Europe is a rich tapestry of history and culture, decadent cuisine, and amazing works of art and architecture – leaving those that visit it awestruck.
Its treasure trove of cultural and historical wonders draw people in from around the world. Re-visit history by exploring Athens, the birthplace of democracy; walk in the footsteps of ancient gladiators in Rome, Vikings in Iceland and Greenland, and pilgrims on the Camino de Santiago; explore the wondrous palace of Versailles and fairytale-like Neuschwanstein Castle; admire the Mona Lisa in Le Louvre; listen to the masterful music of Mozart in beautiful Schoenbrunn Palace; and stand in awe of mysterious Stonehenge.
Also diverse and inspiring is Europe’s scenic wonders: explore the rugged beauty of Italy’s Dolomite Mountains; relax on the beautiful beaches of the Mediterranean; discover the unique geology of Iceland’s Pingvellir National Park; listen to the cascading waterfalls of Croatia’s Plitvice National Park; discover Norway’s dramatic fjords; and stand at the edge of the breathtaking cliffs of Moher.
While exploring Europe’s rich blend of historical, architectural, and natural wonders, don’t miss out on yet another one of its world-famous wonders – its tantalizing cuisine: indulge in cheese fondue in Switzerland, pierogi in Poland, pizza in Naples, strudel in Austria, escargot in Paris, port in its Portuguese birthplace, wine tasting in Tuscany, and much, much more!
45 official countries
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If you are lucky enough to have lived in Paris as a young man, then wherever you go for the rest of your life it stays with you,for Paris is a moveable feast.
Whether it’s art, dance, food and wine, music, or religion you’re most interested in, festivals offer a great chance to mingle with locals and get a taste of a region’s culture.
One of Spain’s most famous festivals is Semana Santa, which is held during Holy Week. For Christians, Holy Week is a time to commemorate the entry of Jesus and his disciples into Jerusalem, his death, and his resurrection three days later. Spain’s version of the holiday is a more extravagant affair that features parade-like processions of Catholic brotherhoods, many of which date back to the Middle Ages.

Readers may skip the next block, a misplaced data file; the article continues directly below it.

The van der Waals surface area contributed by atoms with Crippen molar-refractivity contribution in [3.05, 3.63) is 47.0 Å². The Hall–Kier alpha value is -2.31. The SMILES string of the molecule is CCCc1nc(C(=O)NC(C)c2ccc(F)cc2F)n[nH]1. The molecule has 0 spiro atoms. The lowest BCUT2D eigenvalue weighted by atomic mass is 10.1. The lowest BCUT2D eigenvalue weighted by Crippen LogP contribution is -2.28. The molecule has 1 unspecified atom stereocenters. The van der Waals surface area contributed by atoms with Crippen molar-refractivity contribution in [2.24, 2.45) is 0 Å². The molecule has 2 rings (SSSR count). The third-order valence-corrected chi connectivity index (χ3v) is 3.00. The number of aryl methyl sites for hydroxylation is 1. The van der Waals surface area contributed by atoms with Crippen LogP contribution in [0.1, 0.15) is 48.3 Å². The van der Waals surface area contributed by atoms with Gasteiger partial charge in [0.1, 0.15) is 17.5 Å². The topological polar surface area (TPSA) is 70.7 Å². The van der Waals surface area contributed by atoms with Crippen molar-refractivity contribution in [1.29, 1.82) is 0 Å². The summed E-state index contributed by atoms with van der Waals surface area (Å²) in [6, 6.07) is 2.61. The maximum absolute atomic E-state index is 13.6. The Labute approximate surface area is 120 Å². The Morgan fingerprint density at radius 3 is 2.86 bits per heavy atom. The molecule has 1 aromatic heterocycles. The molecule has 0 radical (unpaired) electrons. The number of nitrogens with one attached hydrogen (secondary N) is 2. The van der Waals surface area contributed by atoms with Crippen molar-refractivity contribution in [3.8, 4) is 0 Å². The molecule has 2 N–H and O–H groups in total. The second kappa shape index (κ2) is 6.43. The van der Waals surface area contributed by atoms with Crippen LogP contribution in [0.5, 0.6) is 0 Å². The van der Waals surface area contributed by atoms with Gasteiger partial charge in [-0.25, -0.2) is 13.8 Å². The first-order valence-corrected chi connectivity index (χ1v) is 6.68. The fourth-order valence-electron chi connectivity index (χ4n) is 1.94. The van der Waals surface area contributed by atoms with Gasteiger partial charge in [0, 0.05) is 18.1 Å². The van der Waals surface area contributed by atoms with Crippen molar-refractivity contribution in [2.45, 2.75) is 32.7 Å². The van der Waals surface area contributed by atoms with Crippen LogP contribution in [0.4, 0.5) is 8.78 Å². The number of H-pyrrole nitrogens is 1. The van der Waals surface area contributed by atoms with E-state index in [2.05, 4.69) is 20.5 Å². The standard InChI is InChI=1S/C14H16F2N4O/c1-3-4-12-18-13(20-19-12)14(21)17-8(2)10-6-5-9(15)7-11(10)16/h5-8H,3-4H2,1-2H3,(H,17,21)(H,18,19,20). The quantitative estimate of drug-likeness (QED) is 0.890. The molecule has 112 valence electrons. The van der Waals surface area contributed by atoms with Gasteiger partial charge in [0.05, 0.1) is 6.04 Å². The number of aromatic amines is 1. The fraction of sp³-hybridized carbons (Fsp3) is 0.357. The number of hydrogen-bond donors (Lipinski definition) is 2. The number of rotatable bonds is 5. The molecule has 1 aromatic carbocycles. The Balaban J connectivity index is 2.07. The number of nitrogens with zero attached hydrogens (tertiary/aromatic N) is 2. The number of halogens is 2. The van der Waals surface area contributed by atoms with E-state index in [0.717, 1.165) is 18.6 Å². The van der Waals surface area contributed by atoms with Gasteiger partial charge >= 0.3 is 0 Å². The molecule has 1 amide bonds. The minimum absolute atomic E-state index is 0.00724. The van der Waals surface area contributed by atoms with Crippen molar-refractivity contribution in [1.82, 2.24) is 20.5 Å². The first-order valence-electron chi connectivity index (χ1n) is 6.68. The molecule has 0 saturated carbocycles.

For the most elaborate and vibrant experience, attend festivals in Málaga and Seville, where you can watch penitents march in colorful robes that hide their faces, carry processional candles or crosses, and walk barefoot, bound by shackles and chains. They are also accompanied by ornate floats decorated with impressively artful sculptures depicting scenes from relevant passages of the Bible, such as the Passion of Christ or the Sorrows of Virgin Mary.
You could easily spend months exploring Sicily, Italy’s largest island, and there would still be plenty left to discover in the layers of history and culture that make Sicily what it is today—a diverse, culturally-rich destination. But no exploration of Sicily would be complete without trying some delicious, traditional Sicilian dishes.
Adventurous eaters will enjoy sampling pani ca meusa. This popular Palermo specialty consists of a soft sesame bread filled with veal lungs and spleen, and sometimes topped with cheese. Less extreme alternatives include delicious chickpea fritters known as panelle, and arancine (also called arancini in Catania), fried rice balls stuffed with ham and cheese or meat. In Catania, don’t miss visiting the fish market and Via Plebiscito at night. Its traditional barbecue restaurants offer a great opportunity to join the locals sitting outside, enjoying cold beer and grilled meat.
To truly feel like a local, start the day as the Sicilians do, with a glass of granita. This drink is made with crushed ice mixed with fruit, almond milk, pistachios, and/or coffee. It’s just the refreshing beverage you’ll need after a morning spent exploring the island in the warm Sicilian sun!